delivered the opinion of the court:
Defendant, Anthony Kyles, was charged by indictment with the murder of Bryant Terrell. After a bench trial, Kyles was found guilty of voluntary manslaughter (Ill. Rev. Stat. 1975, ch. 38, par. 9 — 2) and sentenced to a term of 3 years. On appeal defendant raises one issue: whether he was proved guilty beyond a reasonable doubt.
On April 22, 1976, defendant shot and killed Terrell. Testimony at trial indicates that at about 8:40 that evening, Terrell and several acquaintances gathered at a street corner. Defendant approached Terrell, who asked for repayment of a small loan. Defendant first feigned ignorance, then struck Terrell several times. During the ensuing altercation both men made threats to kill the other. The fight ended and defendant walked toward the grounds of a nearby elementary school. Several minutes later Terrell said he was going to return a bicycle in his possession to its owner. He walked in the same direction as defendant.
About 15 to 20 minutes later, gunshots were fired. Wesley Gordon testified he was talking with two friends at the fight scene when he heard a gunshot. Gordon noticed defendant held a large silver gun. He heard more shots accompanied by flashes directed toward Terrell. Terrell then stumbled. Gordon mounted his bicycle and rode to the school grounds. As *1021Terrell dropped his bike and staggered toward the street and away from defendant, the latter discharged his gun at Terrell twice again. A total of five shots were fired.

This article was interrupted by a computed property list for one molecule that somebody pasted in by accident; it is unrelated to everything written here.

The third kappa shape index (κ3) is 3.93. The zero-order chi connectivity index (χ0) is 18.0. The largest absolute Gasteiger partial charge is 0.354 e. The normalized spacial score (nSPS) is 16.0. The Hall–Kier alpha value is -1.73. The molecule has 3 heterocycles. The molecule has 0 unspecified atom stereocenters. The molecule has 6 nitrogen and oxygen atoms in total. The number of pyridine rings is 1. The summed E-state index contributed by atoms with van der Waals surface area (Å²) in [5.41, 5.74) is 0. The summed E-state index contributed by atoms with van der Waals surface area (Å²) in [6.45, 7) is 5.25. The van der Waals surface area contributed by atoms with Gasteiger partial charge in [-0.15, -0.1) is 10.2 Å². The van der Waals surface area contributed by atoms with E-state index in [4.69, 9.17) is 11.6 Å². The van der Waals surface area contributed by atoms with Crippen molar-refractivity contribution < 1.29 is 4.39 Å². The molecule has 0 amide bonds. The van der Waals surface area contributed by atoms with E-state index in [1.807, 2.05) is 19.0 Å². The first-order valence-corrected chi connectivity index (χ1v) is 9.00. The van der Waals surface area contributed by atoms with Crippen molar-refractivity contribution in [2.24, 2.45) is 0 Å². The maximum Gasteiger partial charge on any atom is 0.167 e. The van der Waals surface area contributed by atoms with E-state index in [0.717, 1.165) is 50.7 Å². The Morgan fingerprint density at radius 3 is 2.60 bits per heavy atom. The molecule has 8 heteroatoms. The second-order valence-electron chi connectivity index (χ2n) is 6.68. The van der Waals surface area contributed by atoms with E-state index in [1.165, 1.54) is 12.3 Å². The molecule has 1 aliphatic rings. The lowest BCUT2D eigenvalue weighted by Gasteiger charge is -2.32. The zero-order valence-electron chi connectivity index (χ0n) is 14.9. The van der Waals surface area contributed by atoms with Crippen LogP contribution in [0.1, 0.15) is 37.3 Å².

Ronald Reynolds’ testimony was generally consistent with that of Gordon, except Reynolds did not see a gun.
Defendant was arrested shortly after the shooting. He surrendered a silver .357-caliber handgun, which contained five expended and one live round. No other weapons were found.
Defendant testified he left the scene of the initial altercation to watch a sandlot game of basketball between two other men. At the time he had a revolver tucked into his trousers. He had worn the gun at least three times before that evening. He further testified that Terrell approached him after the game. Terrell allegedly struck defendant, threatened him, and then retreated as defendant rushed Terrell. Defendant stated he noticed Terrell pull something shiny from under his shirt and extend it in a threatening manner. Defendant claimed he feared for his life because Terrell allegedly had a reputation as a dangerous person in the community. Several weeks earlier defendant heard that Terrell had been involved in a previous fight. Defendant claimed he shot Terrell in self-defense.